Old library is the wrong place for Salvation Army | PostIndependent.com

Old library is the wrong place for Salvation Army

Should the Salvation Army be allowed to use the “old” library building at 9th and Blake? Absolutely not!

Before I get tarred and feathered, let me say that I admire the Salvation Army and the work it does. However, a distribution center is not an appropriate use for this building or for this parcel. Glenwood Springs is known as a safe family vacation destination. This parcel is in a delicate transitional zone between the downtown and a historical residential area. This is not the location to be encouraging transients and homeless individuals to gather.

The City of Glenwood Springs and the Downtown Development Authority (DDA), with the help of Garfield County, have invested millions of dollars for downtown improvements. The improvements along 7th Street were recently awarded “Best Group Effort” by Downtown Colorado Inc.

to sell or not to sell

City Council recently approved an ordinance that would allow the sale of the vacant building. This does not mean the building will be sold. It merely allows the city to ask the voters whether they would allow it to be sold. At the same council meeting, the Salvation Army made a plea for use of that facility.

Determining the best use for this building or parcel should be done with very diligent deliberation. It might be wise for City Council to look at the City’s Comprehensive Plan for some guidance in this matter.

The comp plan was the fruition of many meetings with stakeholders in the community as well as citizen charrettes and brainstorming sessions. The comp plan distills the wishes and values of the community.

The plan lists nine goals:

1. Promote long-term, sustainable, diverse economic development.

2. Maintain Glenwood Springs as the regional tourism, retail, commercial and governmental center of Garfield County.

3. Preserve the small-town character while maintaining the livability of Glenwood Springs and increasing the vibrancy and commercial success of the downtown.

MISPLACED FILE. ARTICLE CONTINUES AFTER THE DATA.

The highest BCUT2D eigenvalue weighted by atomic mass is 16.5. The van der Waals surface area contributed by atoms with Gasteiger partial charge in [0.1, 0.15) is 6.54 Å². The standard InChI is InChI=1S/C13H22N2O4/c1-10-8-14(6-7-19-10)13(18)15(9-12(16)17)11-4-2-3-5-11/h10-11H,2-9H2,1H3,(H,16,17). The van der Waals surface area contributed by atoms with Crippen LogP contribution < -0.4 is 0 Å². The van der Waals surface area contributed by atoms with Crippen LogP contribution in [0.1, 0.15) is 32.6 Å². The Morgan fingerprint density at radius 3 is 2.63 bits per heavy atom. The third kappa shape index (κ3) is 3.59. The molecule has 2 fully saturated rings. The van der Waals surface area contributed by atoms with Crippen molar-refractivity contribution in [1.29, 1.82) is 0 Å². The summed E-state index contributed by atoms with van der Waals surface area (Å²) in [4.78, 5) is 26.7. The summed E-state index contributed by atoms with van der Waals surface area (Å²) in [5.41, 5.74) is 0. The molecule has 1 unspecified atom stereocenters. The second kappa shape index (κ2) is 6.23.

4. Address transportation needs and provide multiple convenient travel choices.

5. Direct development to locations and building forms that are cost-effective to serve.

6. Provide housing for the entire community.

7. Support social diversity.

8. Preserve cultural resources.

9. Preserve natural resources.


A recent blog post at http://www.ourtownglenwoodsprings asked, as did City Council: “What is the best use for this property?” I received some thoughtful responses, and they ran much the same as the responses that City Council received. Some supported the use by non-profits similar to that of the Third Street Center in Carbondale. It could be used as a business incubator and meeting or office space. Others suggested adult day care or senior center.

Personally, I was leaning toward something different. I envisioned something that would be beneficial for tourists and residents alike, like a mini children’s museum or science center. Another thought was an artist cooperative where people could watch the artists at work and visit a gallery and retail area.


However, after considering the opinions of individuals that I respect, it could be that the best use for this area, one that could bring both vitality and compatibility, might simply be … housing.

Why housing? In order to have a vital, vibrant downtown, one thing is absolutely essential — people. Although the parcel is small, the building could be razed and a new structure built. Parking could be placed underground, although its location in the General Improvement District exempts it from any on-site parking requirements.

In an ideal world, it would be mixed-use, meaning that there would be a retail or other use on the ground level. However, developers are well aware that financing for mixed use is almost nonexistent.


One thing is certain: Empty buildings and storefronts do not create the type of environment conducive to a thriving, healthy economy. Yes, we have issues with the fact that our main street is a state highway. But frankly, we need to accept that and move on.

The Salvation Army needs a permanent home, and I hope it is able to locate a suitable site. However, City Council needs to tread carefully, because a use, once granted, can set a dangerous precedent. The corner of 9th and Blake is not the best place for the Salvation Army. It is time to think ahead and make the right decision for Glenwood’s future.

Kathy Trauger is a Glenwood Springs resident and writer who blogs about Glenwood Springs at http://www.ourtownglenwoodsprings.com. Her Perspectives column in the Post Independent appears on the first Friday of the month.

Support Local Journalism

Support Local Journalism

Readers around Glenwood Springs and Garfield County make the Post Independent’s work possible. Your financial contribution supports our efforts to deliver quality, locally relevant journalism.

Now more than ever, your support is critical to help us keep our community informed about the evolving coronavirus pandemic and the impact it is having locally. Every contribution, however large or small, will make a difference.

Each donation will be used exclusively for the development and creation of increased news coverage.


Start a dialogue, stay on topic and be civil.
If you don't follow the rules, your comment may be deleted.

User Legend: iconModerator iconTrusted User